Prices and the Affordable Care Act

by The Incidental Economist on May 8, 2013 · 5 comments

We have long known that one of the reasons that health care costs so much in the United States is the prices. It’s an unsatisfying answer, but it’s just true that health care costs so much because it… costs so much. Things are expensive because they can be.

Stephen Brill described this fact in detail in what is the longest article ever published in Time magazine. It is full of anecdotal stories of patients who were hit with enormous hospital bills that seemed completely out of proportion to the care they received. More important, hospitals appeared to charge whatever they liked to people without insurance, while charging much less to those who had help paying for their care.

The plural of anecdote is not data, however. Until this point, it has been almost impossible to examine the difference in costs between hospitals in any rigorous manner. That, however, has now changed:

As part of the Obama administration’s work to make our health care system more affordable and accountable, data are being released that show significant variation across the country and within communities in what hospitals charge for common inpatient services.

The data provided here include hospital-specific charges for the more than 3,000 U.S. hospitals that receive Medicare Inpatient Prospective Payment System (IPPS) payments for the top 100 most frequently billed discharges, paid under Medicare based on a rate per discharge using the Medicare Severity Diagnosis Related Group (MS-DRG) for Fiscal Year (FY) 2011. These DRGs represent almost 7 million discharges or 60 percent of total Medicare IPPS discharges.

It’s important to note that these data are not perfectly complete. They don’t represent every single facility in the United States, nor every single aspect of care. However, they account for more than enough to give us a representation of what’s going on in this country. You can go to the CMS website and download the data yourself in Excel or CSV formats.

The numbers are hugely variable. As Sarah Kliff points out, the cost for a joint replacement could run from just over $5000 to more than $223,000, with an average of about $52,000. How can that be? Even looking at states, instead of counties, the results are all over the place. Treating pneumonia could cost under $10,000 in one state and more than $50,000 in another.

Of course, relatively few people pay these actual prices. The variability exists, but not to the extent we likely see here. Anyone who has health insurance will pay far less, because their plan will have negotiated for a discounted rate. This is especially true of Medicare and Medicaid. Their large purchasing power allows them to force hospitals to accept much less in the form of reimbursement in order to handle the volume of patients those plans control.

It’s individuals – without the ability to negotiate in groups – who get stuck with these charges. Ironically, it’s mostly the uninsured, who lack even the basic protections against health care costs, who might get stuck with an astronomical bill.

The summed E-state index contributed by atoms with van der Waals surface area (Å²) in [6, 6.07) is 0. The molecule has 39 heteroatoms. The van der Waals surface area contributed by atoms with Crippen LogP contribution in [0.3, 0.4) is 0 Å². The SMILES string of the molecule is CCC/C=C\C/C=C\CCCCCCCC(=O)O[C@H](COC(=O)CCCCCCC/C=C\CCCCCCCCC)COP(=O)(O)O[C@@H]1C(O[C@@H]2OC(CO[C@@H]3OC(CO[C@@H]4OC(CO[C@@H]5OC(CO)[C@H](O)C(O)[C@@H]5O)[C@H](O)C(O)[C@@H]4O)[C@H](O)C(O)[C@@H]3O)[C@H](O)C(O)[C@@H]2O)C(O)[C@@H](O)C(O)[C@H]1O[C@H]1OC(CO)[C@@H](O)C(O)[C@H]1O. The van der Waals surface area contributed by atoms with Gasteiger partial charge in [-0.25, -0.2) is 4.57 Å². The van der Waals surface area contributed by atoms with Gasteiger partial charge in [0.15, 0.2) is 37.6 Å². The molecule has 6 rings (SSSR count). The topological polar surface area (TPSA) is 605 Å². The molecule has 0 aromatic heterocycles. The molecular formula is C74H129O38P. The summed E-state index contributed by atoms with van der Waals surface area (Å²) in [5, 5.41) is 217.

That will, of course, change under the Affordable Care Act. Making these data public may get policymakers or advocacy groups to act in order to bring thee prices more in line with each other. But there’s a larger point above the actual numbers themselves. Individuals will no longer contract individually for health care. Theoretically, everyone will be represented by an insurance company, and everyone will benefit from larger purchasing power. If no one is uninsured, no one will be paying these prices at all. It may not reduce the variability all at once, but the Affordable Care Act should immediately reduce the actual numbers of people who might be subject to the prices in the database. That’s certainly a step in the right direction.

–Aaron Carroll, M.D., M.S.


Updated by AcademyHealth, May 8, 2013 at 2:30 p.m.: 

RWJF and CMS to Hold Webinar on Hospital Pricing Data
AcademyHealth will facilitate a joint webinar by RWJF and the Centers for Medicare & Medicaid Services on May 15, 2013 (2:00 – 3:30pm EDT) to discuss the new hospital pricing data. Details on how to join will be forthcoming on our website. If you would like to be notified when registration opens, please email us.



Minivet May 8, 2013 at 1:11 pm

Another place where charges make a real difference is for insured patients who are being treated at an out-of-network hospital. Commonly the hospital will bill at its full charges, as they would with an uninsured patient, and naturally the insurer will only pay a fraction of that, leaving the rest demanded of the patient, even though they often didn’t make the decision to be taken to that particular hospital.

(Also, in many cases, what insurers pay out-of-network is a set percentage of billed charges, which sets up perverse incentives – though this is changing.)

The federal government mandates that states set prices for out-of-network emergency services to Medicaid beneficiaries in managed care plans and that hospitals accept these rates as payment in full (the Rogers amendment). Given the lack of prior arrangement and extraordinary asymmetry of information and consumer decisionmaking ability, commercial out-of-network service is a big market failure even by the standards of the health care market, and is a good target for regulation.

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